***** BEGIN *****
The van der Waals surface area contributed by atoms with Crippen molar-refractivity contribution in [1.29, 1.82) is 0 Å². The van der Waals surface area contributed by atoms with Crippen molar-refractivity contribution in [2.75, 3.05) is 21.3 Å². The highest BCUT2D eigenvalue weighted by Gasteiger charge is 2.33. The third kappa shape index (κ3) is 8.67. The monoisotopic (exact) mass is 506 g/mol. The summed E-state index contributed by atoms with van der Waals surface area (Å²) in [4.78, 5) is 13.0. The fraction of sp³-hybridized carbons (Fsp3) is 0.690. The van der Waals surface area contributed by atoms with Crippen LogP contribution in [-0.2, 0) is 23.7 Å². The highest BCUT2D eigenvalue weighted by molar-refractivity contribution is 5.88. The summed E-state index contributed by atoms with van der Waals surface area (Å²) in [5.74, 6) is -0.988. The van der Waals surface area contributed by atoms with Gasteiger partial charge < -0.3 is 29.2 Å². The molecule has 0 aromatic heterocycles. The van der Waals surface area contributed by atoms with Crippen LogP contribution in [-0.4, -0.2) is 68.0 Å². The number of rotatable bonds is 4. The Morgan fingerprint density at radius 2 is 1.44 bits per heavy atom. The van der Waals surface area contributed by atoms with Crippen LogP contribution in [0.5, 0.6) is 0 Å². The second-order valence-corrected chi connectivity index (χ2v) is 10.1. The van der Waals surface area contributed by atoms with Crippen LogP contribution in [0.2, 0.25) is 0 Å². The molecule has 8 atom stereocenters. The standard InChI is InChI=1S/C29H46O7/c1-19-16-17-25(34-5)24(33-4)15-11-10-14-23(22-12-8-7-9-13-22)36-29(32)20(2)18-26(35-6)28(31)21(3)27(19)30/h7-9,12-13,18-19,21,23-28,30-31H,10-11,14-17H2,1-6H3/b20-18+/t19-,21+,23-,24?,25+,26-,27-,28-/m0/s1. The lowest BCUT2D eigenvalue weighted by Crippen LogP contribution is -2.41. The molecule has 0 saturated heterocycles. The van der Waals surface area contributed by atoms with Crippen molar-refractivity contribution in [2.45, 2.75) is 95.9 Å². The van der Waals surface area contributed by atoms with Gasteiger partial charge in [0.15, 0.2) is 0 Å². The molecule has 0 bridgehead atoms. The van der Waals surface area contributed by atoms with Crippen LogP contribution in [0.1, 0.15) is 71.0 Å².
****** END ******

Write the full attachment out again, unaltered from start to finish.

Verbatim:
The van der Waals surface area contributed by atoms with Crippen molar-refractivity contribution in [1.29, 1.82) is 0 Å². The van der Waals surface area contributed by atoms with Crippen molar-refractivity contribution in [2.75, 3.05) is 21.3 Å². The highest BCUT2D eigenvalue weighted by Gasteiger charge is 2.33. The third kappa shape index (κ3) is 8.67. The monoisotopic (exact) mass is 506 g/mol. The summed E-state index contributed by atoms with van der Waals surface area (Å²) in [4.78, 5) is 13.0. The fraction of sp³-hybridized carbons (Fsp3) is 0.690. The van der Waals surface area contributed by atoms with Crippen LogP contribution in [-0.2, 0) is 23.7 Å². The highest BCUT2D eigenvalue weighted by molar-refractivity contribution is 5.88. The summed E-state index contributed by atoms with van der Waals surface area (Å²) in [5.74, 6) is -0.988. The van der Waals surface area contributed by atoms with Gasteiger partial charge < -0.3 is 29.2 Å². The molecule has 0 aromatic heterocycles. The van der Waals surface area contributed by atoms with Crippen LogP contribution in [-0.4, -0.2) is 68.0 Å². The number of rotatable bonds is 4. The Morgan fingerprint density at radius 2 is 1.44 bits per heavy atom. The van der Waals surface area contributed by atoms with Crippen LogP contribution in [0.5, 0.6) is 0 Å². The second-order valence-corrected chi connectivity index (χ2v) is 10.1. The van der Waals surface area contributed by atoms with Crippen LogP contribution in [0.2, 0.25) is 0 Å². The molecule has 8 atom stereocenters. The standard InChI is InChI=1S/C29H46O7/c1-19-16-17-25(34-5)24(33-4)15-11-10-14-23(22-12-8-7-9-13-22)36-29(32)20(2)18-26(35-6)28(31)21(3)27(19)30/h7-9,12-13,18-19,21,23-28,30-31H,10-11,14-17H2,1-6H3/b20-18+/t19-,21+,23-,24?,25+,26-,27-,28-/m0/s1. The lowest BCUT2D eigenvalue weighted by Crippen LogP contribution is -2.41. The molecule has 0 saturated heterocycles. The van der Waals surface area contributed by atoms with Crippen molar-refractivity contribution in [2.45, 2.75) is 95.9 Å². The van der Waals surface area contributed by atoms with Gasteiger partial charge in [0.15, 0.2) is 0 Å². The molecule has 0 bridgehead atoms. The van der Waals surface area contributed by atoms with Crippen LogP contribution in [0.1, 0.15) is 71.0 Å².